He knew where Elijah was going, and although he also knew that he could not follow him all the way to glory, he was determined to follow him as far as he could…he was determined to see him off. Even when the sons of the prophets were basically telling Elisha, “Hey, you DO KNOW what is happening here right? Why go any further? He told them to be quiet…in other words, “Don’t distract me. I know where Elijah is going, and I know what is going to happen, and I will follow him to the end.”

As a pastor, I think this is huge.

Let me say it again, as a pastor, I think this is HUGE!


Well, simply, every pastor needs an Elisha.

We need someone who is determined to walk with us, to travel the faith journey with us, to not be deterred or sidetracked. When the end is near, and we are ready to depart, we need to know that we have poured our life into others that will continue on the work of the Lord.

Before I was a pastor I could be very critical of the pastors that I sat under. I have since found that almost every criticism that I leveled at one of my pastors in the past, has now been leveled at me. I have found many who have told me how great I was as a pastor, as a teacher and as a preacher. Unfortunately, somewhere down the road, most of those have leveled criticism at me to the point where they have left the church that I was the pastor at.

I’m not saying that you should only give your pastor glowing compliments. That would not be honest, or realistic. I’m also not saying you should not have any criticism when it comes to your pastor. As a pastor I try to turn my critics into my coaches. I try to learn from the critical comments and emails I receive. However, many times the critics main concern is that things did not go their way.

Let me speak plainly here. Your need to be careful before you lob your criticisms at your pastor, and your pastor does not necessarily need compliments. What he needs are a few good “Elisha” men. Men who will stand beside him. Men who will walk with him. Men who will say, “As the LORD lives and as you yourself live, I will not leave you."

Ok, so there’s that.
Pastor Dave

Thursday, December 2, 2010



When I was a child and we would have family over for the holidays, there were two tables set up. One was for the adults…and the other was for the kids. Of course, those of us at the kids table always wanted to sit at the adult table. We always felt marginalized at the kids table. This would become even more humiliating to us as we entered into our teenage years….how dare they make me sit at the kids table…I’m not a kid any longer…I’m 13!

As the years passed, so did the kids table, until one day I found myself at the adult table and my kids were now sitting at the kids table. As I looked at my kids, I wondered what the hurry was for. The conversation at the adult table did not seem to be nearly as entertaining as what was going on at the kids table. No one at the adult table was putting olives on the ends of their fingers! No one at the adult table was making a lake of gravy in the middle of their mountain of mashed potatoes! Or pretending that the gravy running down the side of the mountain of mashed potatoes was molten lava about to destroy the village made of cranberry sauce. And no one at the adult table was eating a turkey leg while pretending to be an ancient barbarian!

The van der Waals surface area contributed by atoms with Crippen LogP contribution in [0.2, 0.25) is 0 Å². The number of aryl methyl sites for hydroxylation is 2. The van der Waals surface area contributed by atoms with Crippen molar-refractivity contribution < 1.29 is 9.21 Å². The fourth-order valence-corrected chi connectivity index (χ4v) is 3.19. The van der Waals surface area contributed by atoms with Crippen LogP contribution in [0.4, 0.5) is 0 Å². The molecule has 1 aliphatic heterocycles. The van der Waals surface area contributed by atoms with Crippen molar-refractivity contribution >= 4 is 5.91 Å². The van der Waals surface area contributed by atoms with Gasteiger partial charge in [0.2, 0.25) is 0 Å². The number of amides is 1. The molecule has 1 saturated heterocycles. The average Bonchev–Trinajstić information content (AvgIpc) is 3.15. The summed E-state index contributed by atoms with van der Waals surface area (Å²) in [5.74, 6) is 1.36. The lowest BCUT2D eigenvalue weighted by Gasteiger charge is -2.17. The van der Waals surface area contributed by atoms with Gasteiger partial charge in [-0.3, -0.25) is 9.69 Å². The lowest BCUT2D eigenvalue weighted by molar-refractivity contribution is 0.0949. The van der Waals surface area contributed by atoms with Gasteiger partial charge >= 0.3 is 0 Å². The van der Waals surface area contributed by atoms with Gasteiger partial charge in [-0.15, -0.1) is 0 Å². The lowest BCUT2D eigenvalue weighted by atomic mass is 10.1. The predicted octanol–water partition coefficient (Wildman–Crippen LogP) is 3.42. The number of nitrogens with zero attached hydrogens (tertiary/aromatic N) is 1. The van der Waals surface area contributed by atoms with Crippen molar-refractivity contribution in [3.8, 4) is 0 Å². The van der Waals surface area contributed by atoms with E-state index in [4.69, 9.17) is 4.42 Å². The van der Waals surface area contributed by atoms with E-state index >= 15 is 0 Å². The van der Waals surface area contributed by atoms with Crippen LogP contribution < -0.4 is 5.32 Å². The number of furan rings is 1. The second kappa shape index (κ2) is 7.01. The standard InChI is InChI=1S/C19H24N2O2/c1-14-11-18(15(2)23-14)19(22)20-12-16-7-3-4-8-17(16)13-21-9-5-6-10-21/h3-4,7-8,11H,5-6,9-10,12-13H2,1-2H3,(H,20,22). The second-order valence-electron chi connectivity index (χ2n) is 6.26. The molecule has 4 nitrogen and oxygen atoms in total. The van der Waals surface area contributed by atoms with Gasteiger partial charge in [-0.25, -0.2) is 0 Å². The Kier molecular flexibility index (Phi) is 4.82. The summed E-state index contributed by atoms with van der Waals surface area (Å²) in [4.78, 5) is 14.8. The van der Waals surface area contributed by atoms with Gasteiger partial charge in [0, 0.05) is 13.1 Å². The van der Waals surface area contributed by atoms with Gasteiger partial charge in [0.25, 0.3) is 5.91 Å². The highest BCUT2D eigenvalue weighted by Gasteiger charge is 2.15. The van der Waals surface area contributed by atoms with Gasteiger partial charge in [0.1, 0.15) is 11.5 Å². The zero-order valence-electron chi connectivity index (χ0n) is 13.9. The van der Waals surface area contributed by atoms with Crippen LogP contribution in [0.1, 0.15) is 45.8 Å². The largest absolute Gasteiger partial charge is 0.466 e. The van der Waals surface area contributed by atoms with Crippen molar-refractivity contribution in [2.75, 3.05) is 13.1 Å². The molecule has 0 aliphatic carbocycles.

This whole idea of separation seemed to be merely for the sake of convenience for the adults. I understand there may be space issues, and such, but mostly it often seems as if the adults don’t want the kids to enter into the adult conversations that they are having…and while there is a time and place for adult conversation…it hardly seems to me that the best time and place is the holiday dinner table.

As adults, we need to spend this time when our families are together, sharing our lives with our children. Sharing our family history together. And most of all, sharing the Lord, His Word and what He has done in our lives together.

Psalm 18:3-4 expresses this: “things we have heard and known
and that our fathers have passed down to us. We must not hide them from their children, but must tell a future generation the praises of the LORD, His might, and the wonderful works He has performed.”

I come from a family of believers in Christ (on my Mothers side), and yet rarely did I hear any stories of how the Lord worked in her family. Her Dad (my grandfather), was a preacher and a pastor, and yet I don’t remember her ever sharing a sermon he preached, a revival she saw, or an answer to prayer they experienced. The results of this lack of sharing what the Lord had done resulted in a salvation experience for me that was limited to church. Church is where Christians went. Church is what Christians did. Church is where God was. There was life outside of church, and that was yours, and then there was church life and that belonged to God.

It took me years to come to the point that what I had with Jesus was not a religion but a relationship. It took me years to come to the place where I understood that my whole life was to be offered up to the Lord as an act of worship. It was years before I realized that I did not need to come back to church, but that I needed to come back to Jesus. Once I was back with Jesus, well, church took care of itself.

This year, when you gather with the family, even if you have to have a kids table and an adult table…take time to share what the Lord has done in your life. Take time to sing the praises of the Lord. Take time to tell of the wonderful works that He has done.

In fact, why wait for the holidays? Why not make it a tradition to share every day with our children something that God has done?

Excuse me now, I’ve got to go….kids come here…you’ve got to hear this, did I ever tell you about the time the Lord…….

Pastor Dave